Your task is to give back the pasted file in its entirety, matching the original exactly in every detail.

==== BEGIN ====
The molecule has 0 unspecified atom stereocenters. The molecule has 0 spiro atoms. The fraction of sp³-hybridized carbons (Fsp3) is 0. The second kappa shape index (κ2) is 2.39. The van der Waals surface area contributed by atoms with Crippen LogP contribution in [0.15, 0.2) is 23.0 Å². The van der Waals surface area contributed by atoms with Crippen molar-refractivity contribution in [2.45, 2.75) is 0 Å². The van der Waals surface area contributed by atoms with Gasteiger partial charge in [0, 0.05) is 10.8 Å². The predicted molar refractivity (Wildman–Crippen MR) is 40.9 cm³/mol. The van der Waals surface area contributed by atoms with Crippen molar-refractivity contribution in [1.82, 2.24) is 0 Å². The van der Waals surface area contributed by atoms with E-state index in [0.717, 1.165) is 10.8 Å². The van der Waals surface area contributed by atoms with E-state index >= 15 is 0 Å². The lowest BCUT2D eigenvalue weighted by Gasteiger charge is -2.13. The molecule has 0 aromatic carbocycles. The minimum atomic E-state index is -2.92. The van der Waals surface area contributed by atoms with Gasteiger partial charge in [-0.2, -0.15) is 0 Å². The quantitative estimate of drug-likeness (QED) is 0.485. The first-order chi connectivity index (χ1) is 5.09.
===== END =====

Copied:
The molecule has 0 unspecified atom stereocenters. The molecule has 0 spiro atoms. The fraction of sp³-hybridized carbons (Fsp3) is 0. The second kappa shape index (κ2) is 2.39. The van der Waals surface area contributed by atoms with Crippen LogP contribution in [0.15, 0.2) is 23.0 Å². The van der Waals surface area contributed by atoms with Crippen molar-refractivity contribution in [2.45, 2.75) is 0 Å². The van der Waals surface area contributed by atoms with Gasteiger partial charge in [0, 0.05) is 10.8 Å². The predicted molar refractivity (Wildman–Crippen MR) is 40.9 cm³/mol. The van der Waals surface area contributed by atoms with Crippen molar-refractivity contribution in [1.82, 2.24) is 0 Å². The van der Waals surface area contributed by atoms with E-state index in [0.717, 1.165) is 10.8 Å². The van der Waals surface area contributed by atoms with E-state index >= 15 is 0 Å². The lowest BCUT2D eigenvalue weighted by Gasteiger charge is -2.13. The molecule has 0 aromatic carbocycles. The minimum atomic E-state index is -2.92. The van der Waals surface area contributed by atoms with Gasteiger partial charge in [-0.2, -0.15) is 0 Å². The quantitative estimate of drug-likeness (QED) is 0.485. The first-order chi connectivity index (χ1) is 5.09.